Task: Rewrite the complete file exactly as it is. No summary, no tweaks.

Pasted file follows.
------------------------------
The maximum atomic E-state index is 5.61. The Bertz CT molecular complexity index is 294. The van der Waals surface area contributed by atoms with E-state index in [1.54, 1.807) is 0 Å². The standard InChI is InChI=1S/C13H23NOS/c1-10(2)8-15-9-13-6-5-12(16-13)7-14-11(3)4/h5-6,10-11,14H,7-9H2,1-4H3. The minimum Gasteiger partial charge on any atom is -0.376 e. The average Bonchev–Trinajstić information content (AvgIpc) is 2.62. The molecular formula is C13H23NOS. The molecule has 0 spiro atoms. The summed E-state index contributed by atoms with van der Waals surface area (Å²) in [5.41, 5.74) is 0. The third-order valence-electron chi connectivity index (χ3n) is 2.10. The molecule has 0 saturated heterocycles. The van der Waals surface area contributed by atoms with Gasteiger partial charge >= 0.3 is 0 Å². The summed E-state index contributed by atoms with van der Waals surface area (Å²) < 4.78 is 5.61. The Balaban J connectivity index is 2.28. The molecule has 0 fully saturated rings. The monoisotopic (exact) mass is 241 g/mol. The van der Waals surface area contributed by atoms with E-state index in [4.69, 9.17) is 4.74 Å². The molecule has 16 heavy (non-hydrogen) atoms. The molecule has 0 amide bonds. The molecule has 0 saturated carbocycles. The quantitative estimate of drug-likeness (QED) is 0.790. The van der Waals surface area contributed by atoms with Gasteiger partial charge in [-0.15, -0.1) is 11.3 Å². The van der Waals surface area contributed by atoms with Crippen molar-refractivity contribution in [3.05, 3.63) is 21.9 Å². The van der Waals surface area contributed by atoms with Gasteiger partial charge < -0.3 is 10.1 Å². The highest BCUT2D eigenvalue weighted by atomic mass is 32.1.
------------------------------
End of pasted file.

The maximum atomic E-state index is 5.61. The Bertz CT molecular complexity index is 294. The van der Waals surface area contributed by atoms with E-state index in [1.54, 1.807) is 0 Å². The standard InChI is InChI=1S/C13H23NOS/c1-10(2)8-15-9-13-6-5-12(16-13)7-14-11(3)4/h5-6,10-11,14H,7-9H2,1-4H3. The minimum Gasteiger partial charge on any atom is -0.376 e. The average Bonchev–Trinajstić information content (AvgIpc) is 2.62. The molecular formula is C13H23NOS. The molecule has 0 spiro atoms. The summed E-state index contributed by atoms with van der Waals surface area (Å²) in [5.41, 5.74) is 0. The third-order valence-electron chi connectivity index (χ3n) is 2.10. The molecule has 0 saturated heterocycles. The van der Waals surface area contributed by atoms with Gasteiger partial charge >= 0.3 is 0 Å². The summed E-state index contributed by atoms with van der Waals surface area (Å²) < 4.78 is 5.61. The Balaban J connectivity index is 2.28. The molecule has 0 fully saturated rings. The monoisotopic (exact) mass is 241 g/mol. The van der Waals surface area contributed by atoms with E-state index in [4.69, 9.17) is 4.74 Å². The molecule has 16 heavy (non-hydrogen) atoms. The molecule has 0 amide bonds. The molecule has 0 saturated carbocycles. The quantitative estimate of drug-likeness (QED) is 0.790. The van der Waals surface area contributed by atoms with Gasteiger partial charge in [-0.15, -0.1) is 11.3 Å². The van der Waals surface area contributed by atoms with Crippen molar-refractivity contribution in [3.05, 3.63) is 21.9 Å². The van der Waals surface area contributed by atoms with Gasteiger partial charge < -0.3 is 10.1 Å². The highest BCUT2D eigenvalue weighted by atomic mass is 32.1.